And the social benefits: the rate of single-occupancy vehicles is, I told you, 75 percent; I think we can get that down to 50 percent. The demand for parking, of course, is down, congestion and the CO2 emissions. One last piece about this, of course, is that it's enabled by wireless technologies. And it's the cost of driving that's making people want to be able to do this. The average American spends 19 percent of their income on their car, and there's a pressure for them to reduce that cost, yet they have no outlet today.
So, the last example of this is congestion pricing, very famously done in London. It's when you charge a premium for people to drive on congested roads. In London, the day they turned the congestion pricing on, there was a 25 percent decrease in congestion overnight, and that's persisted for the four years in which they've been doing congestion pricing. And again, do people like the outcome? Ken Livingstone was reelected. So again, we can see that price plays an enormous role in people's willingness to reduce their driving behavior. We've tripled the miles that we drive since 1970 and doubled them since 1982. There's a huge slack in that system; with the right pricing we can undo that.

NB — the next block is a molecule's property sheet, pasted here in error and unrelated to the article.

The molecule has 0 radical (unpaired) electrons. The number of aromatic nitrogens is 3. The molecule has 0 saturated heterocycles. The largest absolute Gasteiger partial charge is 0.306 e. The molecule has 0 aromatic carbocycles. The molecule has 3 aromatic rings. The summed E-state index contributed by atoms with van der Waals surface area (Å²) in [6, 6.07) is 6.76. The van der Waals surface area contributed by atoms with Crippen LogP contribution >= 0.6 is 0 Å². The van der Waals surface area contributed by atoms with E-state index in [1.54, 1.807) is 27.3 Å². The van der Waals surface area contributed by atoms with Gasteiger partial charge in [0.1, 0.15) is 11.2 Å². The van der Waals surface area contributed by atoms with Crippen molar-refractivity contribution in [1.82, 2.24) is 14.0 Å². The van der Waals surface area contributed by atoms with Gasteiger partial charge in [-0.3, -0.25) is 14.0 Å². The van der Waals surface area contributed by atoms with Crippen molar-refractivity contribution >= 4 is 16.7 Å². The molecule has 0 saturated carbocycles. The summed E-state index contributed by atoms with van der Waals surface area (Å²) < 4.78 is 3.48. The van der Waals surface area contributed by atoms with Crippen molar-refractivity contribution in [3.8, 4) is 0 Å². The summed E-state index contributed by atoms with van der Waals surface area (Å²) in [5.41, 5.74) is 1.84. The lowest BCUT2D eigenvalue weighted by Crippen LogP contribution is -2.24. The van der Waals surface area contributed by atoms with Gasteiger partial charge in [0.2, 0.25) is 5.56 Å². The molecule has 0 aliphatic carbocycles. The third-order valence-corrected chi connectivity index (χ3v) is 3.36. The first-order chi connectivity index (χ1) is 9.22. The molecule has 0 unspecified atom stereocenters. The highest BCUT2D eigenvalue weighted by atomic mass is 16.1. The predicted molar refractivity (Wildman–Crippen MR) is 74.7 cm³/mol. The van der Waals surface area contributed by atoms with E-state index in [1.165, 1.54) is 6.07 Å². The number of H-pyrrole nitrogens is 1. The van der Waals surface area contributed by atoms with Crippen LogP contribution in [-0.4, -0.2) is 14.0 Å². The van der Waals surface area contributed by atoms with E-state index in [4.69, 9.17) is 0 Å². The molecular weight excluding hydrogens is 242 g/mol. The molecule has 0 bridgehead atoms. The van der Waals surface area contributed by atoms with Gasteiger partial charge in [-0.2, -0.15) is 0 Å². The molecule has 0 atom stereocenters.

Congestion pricing is being discussed in every major city around the world and is, again, wirelessly enabled. You weren't going to put tollbooths around the city of London and open and shut those gates. And what congestion pricing is is that it's a technology trial and a psychological trial for something called road pricing. And road pricing is where we're all going to have to go, because today we pay for our maintenance and wear and tear on our cars with gas taxes. And as we get our cars more fuel-efficient, that's going to be reducing the amount of revenue that you get off of those gas taxes, so we need to charge people by the mile that they drive. Whatever happens with congestion pricing and those technologies will be happening with road pricing.
Why do we travel too much? Car travel is underpriced and therefore we over-consumed. We need to put this better market feedback. And if we have it, you'll decide how many miles to drive, what mode of travel, where to live and work. And wireless technologies make this real-time loop possible.
So, I want to move now to the second part of my story, which is: when are we going to start doing this congestion pricing? Road pricing is coming. When are we going to do it? Are we going to wait 10 to 15 years for this to happen or are we going to finally have this political will to make it happen in the next two years? Because I'm going to say, that is going to be the tool that's going to turn our usage overnight.